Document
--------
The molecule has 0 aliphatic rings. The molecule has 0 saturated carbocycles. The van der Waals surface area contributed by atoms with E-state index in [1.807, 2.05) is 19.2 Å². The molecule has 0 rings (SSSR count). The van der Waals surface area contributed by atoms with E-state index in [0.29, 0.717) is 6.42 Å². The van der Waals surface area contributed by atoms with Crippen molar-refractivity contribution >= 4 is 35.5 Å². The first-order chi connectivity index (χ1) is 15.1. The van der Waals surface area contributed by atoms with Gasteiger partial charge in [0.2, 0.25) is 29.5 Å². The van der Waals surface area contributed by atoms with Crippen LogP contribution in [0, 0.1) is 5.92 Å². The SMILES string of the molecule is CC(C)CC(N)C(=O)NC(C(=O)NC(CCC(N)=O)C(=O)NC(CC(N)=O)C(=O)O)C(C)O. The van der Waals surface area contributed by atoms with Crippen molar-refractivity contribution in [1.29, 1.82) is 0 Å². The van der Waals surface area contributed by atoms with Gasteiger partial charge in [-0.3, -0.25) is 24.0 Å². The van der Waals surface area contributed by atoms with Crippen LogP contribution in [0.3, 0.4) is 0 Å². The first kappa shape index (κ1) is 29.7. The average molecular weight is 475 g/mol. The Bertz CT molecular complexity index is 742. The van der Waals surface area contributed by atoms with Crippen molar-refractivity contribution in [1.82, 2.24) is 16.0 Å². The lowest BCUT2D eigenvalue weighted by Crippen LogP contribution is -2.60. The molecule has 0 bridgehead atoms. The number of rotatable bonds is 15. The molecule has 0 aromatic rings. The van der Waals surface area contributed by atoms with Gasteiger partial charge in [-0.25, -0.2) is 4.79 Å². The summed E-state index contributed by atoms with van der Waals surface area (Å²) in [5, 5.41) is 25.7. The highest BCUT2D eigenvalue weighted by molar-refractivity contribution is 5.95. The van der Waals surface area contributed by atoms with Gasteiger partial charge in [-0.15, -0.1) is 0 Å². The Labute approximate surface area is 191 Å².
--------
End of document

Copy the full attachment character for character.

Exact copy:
The molecule has 0 aliphatic rings. The molecule has 0 saturated carbocycles. The van der Waals surface area contributed by atoms with E-state index in [1.807, 2.05) is 19.2 Å². The molecule has 0 rings (SSSR count). The van der Waals surface area contributed by atoms with E-state index in [0.29, 0.717) is 6.42 Å². The van der Waals surface area contributed by atoms with Crippen molar-refractivity contribution >= 4 is 35.5 Å². The first-order chi connectivity index (χ1) is 15.1. The van der Waals surface area contributed by atoms with Gasteiger partial charge in [0.2, 0.25) is 29.5 Å². The van der Waals surface area contributed by atoms with Crippen LogP contribution in [0, 0.1) is 5.92 Å². The SMILES string of the molecule is CC(C)CC(N)C(=O)NC(C(=O)NC(CCC(N)=O)C(=O)NC(CC(N)=O)C(=O)O)C(C)O. The van der Waals surface area contributed by atoms with Crippen molar-refractivity contribution in [1.29, 1.82) is 0 Å². The van der Waals surface area contributed by atoms with Gasteiger partial charge in [-0.3, -0.25) is 24.0 Å². The van der Waals surface area contributed by atoms with Crippen LogP contribution in [0.3, 0.4) is 0 Å². The first kappa shape index (κ1) is 29.7. The average molecular weight is 475 g/mol. The Bertz CT molecular complexity index is 742. The van der Waals surface area contributed by atoms with Crippen molar-refractivity contribution in [1.82, 2.24) is 16.0 Å². The lowest BCUT2D eigenvalue weighted by Crippen LogP contribution is -2.60. The molecule has 0 bridgehead atoms. The number of rotatable bonds is 15. The molecule has 0 aromatic rings. The van der Waals surface area contributed by atoms with Gasteiger partial charge in [-0.25, -0.2) is 4.79 Å². The summed E-state index contributed by atoms with van der Waals surface area (Å²) in [5, 5.41) is 25.7. The highest BCUT2D eigenvalue weighted by molar-refractivity contribution is 5.95. The van der Waals surface area contributed by atoms with Gasteiger partial charge in [-0.15, -0.1) is 0 Å². The Labute approximate surface area is 191 Å².